The popular FX television series “The People v. O.J. Simpson” has managed to reopen old wounds over the carnival of perversion that was so-called trial of the century. When former NFL superstar and celebrity pitchman Orenthal James Simpson aka O.J. aka the Juice was arrested for the gruesome murder of his former wife Nicole and her friend Ron Goldman the drama captivated America and launched the tabloid McNews industry. There was the celebrity factor and thanks to the gaggle of high paid attorneys retained by Simpson known as the “Dream Team”, the race card was invoked early and often and was the key factor in Simpson’s being able to get away with murder.

The trial was a down and dirty witches brew of race-baiting, gross incompetence on the part of L.A. prosecutors and a golden cash cow that launched the media careers of many as well as inexorably changing the way that the media covers celebrity sleaze. While the series remains faithful to the real story this is after all America and there is always the need to be sure that both sides get to be heard even if one is total horseshit.

So now, the incandescently flaming Hollywood Liberal Martin Sheen – Charlie’s daddy – is releasing his own series that looks to make the case that O.J. didn’t do it. CNN reports on what will likely be a ratings blockbuster in the story “Martin Sheen’s ‘O.J. Is Innocent’ series to re-examine case”:

Fans of FX’s show “American Crime Story: The People v. O.J. Simpson” can thank a former “president” for a new addition to what is becoming a catalog of content based on the now-iconic case.

“Hard Evidence: O.J. Is Innocent,” a true-crime docuseries, will be executive produced and narrated by Martin Sheen, according to The Hollywood Reporter. Sheen, still be beloved for his portrayal of President Josiah “Jed” Bartlet on “The West Wing” from 1999-2006, can lend only his voice to the project because his Netflix contract for its series “Grace and Frankie” doesn’t allow him to appear elsewhere onscreen.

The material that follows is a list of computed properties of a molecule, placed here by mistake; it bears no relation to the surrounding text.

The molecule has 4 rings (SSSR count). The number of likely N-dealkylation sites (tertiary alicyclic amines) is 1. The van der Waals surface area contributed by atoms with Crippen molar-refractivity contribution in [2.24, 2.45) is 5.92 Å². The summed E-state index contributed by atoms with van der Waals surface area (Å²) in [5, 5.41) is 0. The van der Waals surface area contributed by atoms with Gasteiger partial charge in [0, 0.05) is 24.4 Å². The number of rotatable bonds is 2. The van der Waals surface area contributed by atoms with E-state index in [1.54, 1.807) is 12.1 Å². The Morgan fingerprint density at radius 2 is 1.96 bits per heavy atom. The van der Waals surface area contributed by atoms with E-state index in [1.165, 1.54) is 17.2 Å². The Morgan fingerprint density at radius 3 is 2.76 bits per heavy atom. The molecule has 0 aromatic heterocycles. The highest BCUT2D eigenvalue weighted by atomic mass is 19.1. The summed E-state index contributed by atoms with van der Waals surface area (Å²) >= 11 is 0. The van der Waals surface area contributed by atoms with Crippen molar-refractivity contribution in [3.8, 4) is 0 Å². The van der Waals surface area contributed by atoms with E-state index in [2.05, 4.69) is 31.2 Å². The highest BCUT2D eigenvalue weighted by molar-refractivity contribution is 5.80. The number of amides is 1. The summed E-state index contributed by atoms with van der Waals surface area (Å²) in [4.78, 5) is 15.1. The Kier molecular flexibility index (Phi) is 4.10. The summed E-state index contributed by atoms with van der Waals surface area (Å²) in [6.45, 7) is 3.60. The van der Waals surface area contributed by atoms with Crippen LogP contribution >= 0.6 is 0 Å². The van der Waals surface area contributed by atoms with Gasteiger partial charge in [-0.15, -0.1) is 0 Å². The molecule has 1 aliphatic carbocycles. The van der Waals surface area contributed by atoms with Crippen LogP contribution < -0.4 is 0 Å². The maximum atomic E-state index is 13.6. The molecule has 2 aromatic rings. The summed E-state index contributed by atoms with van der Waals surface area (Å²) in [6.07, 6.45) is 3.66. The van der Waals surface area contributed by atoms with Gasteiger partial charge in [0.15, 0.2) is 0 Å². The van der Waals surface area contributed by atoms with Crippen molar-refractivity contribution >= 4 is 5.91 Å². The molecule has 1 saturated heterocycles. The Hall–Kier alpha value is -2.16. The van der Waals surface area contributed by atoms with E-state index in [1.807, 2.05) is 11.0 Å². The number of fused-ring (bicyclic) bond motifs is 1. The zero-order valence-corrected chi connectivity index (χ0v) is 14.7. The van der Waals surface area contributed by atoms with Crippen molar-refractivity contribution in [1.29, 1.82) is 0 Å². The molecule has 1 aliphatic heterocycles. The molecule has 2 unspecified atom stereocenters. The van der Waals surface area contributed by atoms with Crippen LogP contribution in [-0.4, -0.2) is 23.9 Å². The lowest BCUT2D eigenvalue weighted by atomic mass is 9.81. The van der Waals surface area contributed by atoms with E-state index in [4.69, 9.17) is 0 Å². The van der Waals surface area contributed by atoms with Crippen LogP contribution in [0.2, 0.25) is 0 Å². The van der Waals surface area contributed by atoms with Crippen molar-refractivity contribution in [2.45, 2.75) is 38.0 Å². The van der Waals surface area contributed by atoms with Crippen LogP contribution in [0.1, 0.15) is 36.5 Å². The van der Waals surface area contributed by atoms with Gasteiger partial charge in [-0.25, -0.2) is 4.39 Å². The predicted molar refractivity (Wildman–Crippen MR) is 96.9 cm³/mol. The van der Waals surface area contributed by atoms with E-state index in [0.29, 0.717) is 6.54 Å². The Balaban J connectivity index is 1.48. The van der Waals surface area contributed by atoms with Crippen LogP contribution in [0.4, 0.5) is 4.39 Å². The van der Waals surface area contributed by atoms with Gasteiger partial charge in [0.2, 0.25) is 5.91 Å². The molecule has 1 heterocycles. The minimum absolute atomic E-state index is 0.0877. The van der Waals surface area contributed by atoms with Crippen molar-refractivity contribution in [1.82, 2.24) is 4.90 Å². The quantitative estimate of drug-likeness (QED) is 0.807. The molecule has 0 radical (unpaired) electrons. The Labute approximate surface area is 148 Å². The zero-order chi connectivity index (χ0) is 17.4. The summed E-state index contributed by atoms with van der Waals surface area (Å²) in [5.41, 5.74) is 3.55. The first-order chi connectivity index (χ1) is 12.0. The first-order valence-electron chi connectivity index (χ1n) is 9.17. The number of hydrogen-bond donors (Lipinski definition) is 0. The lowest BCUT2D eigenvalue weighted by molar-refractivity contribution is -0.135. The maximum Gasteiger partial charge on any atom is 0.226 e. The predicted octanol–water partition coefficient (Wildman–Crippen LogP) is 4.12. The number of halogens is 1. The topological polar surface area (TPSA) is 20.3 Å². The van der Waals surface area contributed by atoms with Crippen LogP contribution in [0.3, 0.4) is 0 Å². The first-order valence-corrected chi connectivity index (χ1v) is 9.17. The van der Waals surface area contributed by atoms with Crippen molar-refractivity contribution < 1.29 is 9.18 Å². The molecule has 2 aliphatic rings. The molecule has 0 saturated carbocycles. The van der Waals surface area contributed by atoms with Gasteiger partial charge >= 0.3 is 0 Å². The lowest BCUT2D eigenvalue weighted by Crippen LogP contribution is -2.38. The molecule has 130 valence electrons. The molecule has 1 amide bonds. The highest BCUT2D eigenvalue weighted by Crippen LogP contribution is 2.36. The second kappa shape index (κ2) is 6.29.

The new series will air on the Investigation Discovery channel and investigate claims that Simpson was responsible for the deaths of his ex-wife, Nicole Brown Simpson, and her friend Ron Goldman. Simpson was found innocent in the 1995 criminal trial but found liable in a civil case two years later.

“Hard Evidence” will offer an alternative theory and possible new evidence, based on decades of work by William C. Dear, a private investigator who wrote the 2012 book “O.J. Is Innocent and I Can Prove It.”
Sheen said the project will examine “What if there were enough evidence that proved O.J. Simpson did not murder his ex-wife Nicole or Ron Goldman? What if the real killer were still at large? And finally, what if a grand jury convened to reconsider the case based on new evidence?”

Dear, who met Sheen through his son Charlie Sheen, told The Hollywood Reporter that he is excited as to what the series might yield.

“I’m hoping that when we do this series, the evidence should be more than enough to get a grand jury indictment,” he said. “If I accomplish that, I will have accomplished a great deal in my life. I’ve done the best I can, and I’m excited about the fact that finally I can get it out there.”

“Hard Evidence” will air in 2017.

While Simpson was able to avoid a prison sentence for the murders – which he most certainly was involved in – but alas after a number of futile years of hitting the golf courses looking for the “real killers” the Juice ended up in the iron bar hotel anyway. Remember that Al Capone was never convicted for murder but was thrown in the hole anyway so karma can be a real bitch. Mr. Sheen’s series with the inevitable narrative that Simpson was taken down only because he was a successful black man will likely do wonders for race relations which are already in the crapper thanks to the new self-referential militant blacktivism that is sweeping the country.

The bitter legacy of racial animus and Greta Van Susteren weren’t the only culturally toxic byproducts of the O.J. Simpson trial – it also played an integral role in the launching of the careers of the Kardashians.

Advertisements